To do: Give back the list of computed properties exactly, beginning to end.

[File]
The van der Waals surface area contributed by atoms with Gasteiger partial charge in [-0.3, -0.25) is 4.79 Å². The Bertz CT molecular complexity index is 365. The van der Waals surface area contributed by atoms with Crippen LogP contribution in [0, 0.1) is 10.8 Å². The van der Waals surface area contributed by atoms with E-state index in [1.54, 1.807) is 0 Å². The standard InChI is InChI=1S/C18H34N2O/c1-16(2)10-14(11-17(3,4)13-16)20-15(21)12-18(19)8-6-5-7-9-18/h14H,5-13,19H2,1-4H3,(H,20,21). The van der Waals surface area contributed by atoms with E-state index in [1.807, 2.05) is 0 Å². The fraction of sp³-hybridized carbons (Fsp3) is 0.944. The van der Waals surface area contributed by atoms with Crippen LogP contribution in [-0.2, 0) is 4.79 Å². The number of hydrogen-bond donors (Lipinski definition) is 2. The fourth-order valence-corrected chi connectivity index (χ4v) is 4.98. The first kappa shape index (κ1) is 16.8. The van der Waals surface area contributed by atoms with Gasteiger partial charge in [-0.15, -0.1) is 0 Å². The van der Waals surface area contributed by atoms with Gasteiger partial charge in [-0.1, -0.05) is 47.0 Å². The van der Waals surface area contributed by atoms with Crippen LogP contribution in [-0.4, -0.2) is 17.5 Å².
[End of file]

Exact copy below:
The van der Waals surface area contributed by atoms with Gasteiger partial charge in [-0.3, -0.25) is 4.79 Å². The Bertz CT molecular complexity index is 365. The van der Waals surface area contributed by atoms with Crippen LogP contribution in [0, 0.1) is 10.8 Å². The van der Waals surface area contributed by atoms with E-state index in [1.54, 1.807) is 0 Å². The standard InChI is InChI=1S/C18H34N2O/c1-16(2)10-14(11-17(3,4)13-16)20-15(21)12-18(19)8-6-5-7-9-18/h14H,5-13,19H2,1-4H3,(H,20,21). The van der Waals surface area contributed by atoms with E-state index in [1.807, 2.05) is 0 Å². The fraction of sp³-hybridized carbons (Fsp3) is 0.944. The van der Waals surface area contributed by atoms with Crippen LogP contribution in [-0.2, 0) is 4.79 Å². The number of hydrogen-bond donors (Lipinski definition) is 2. The fourth-order valence-corrected chi connectivity index (χ4v) is 4.98. The first kappa shape index (κ1) is 16.8. The van der Waals surface area contributed by atoms with Gasteiger partial charge in [-0.15, -0.1) is 0 Å². The van der Waals surface area contributed by atoms with Gasteiger partial charge in [-0.1, -0.05) is 47.0 Å². The van der Waals surface area contributed by atoms with Crippen LogP contribution in [-0.4, -0.2) is 17.5 Å².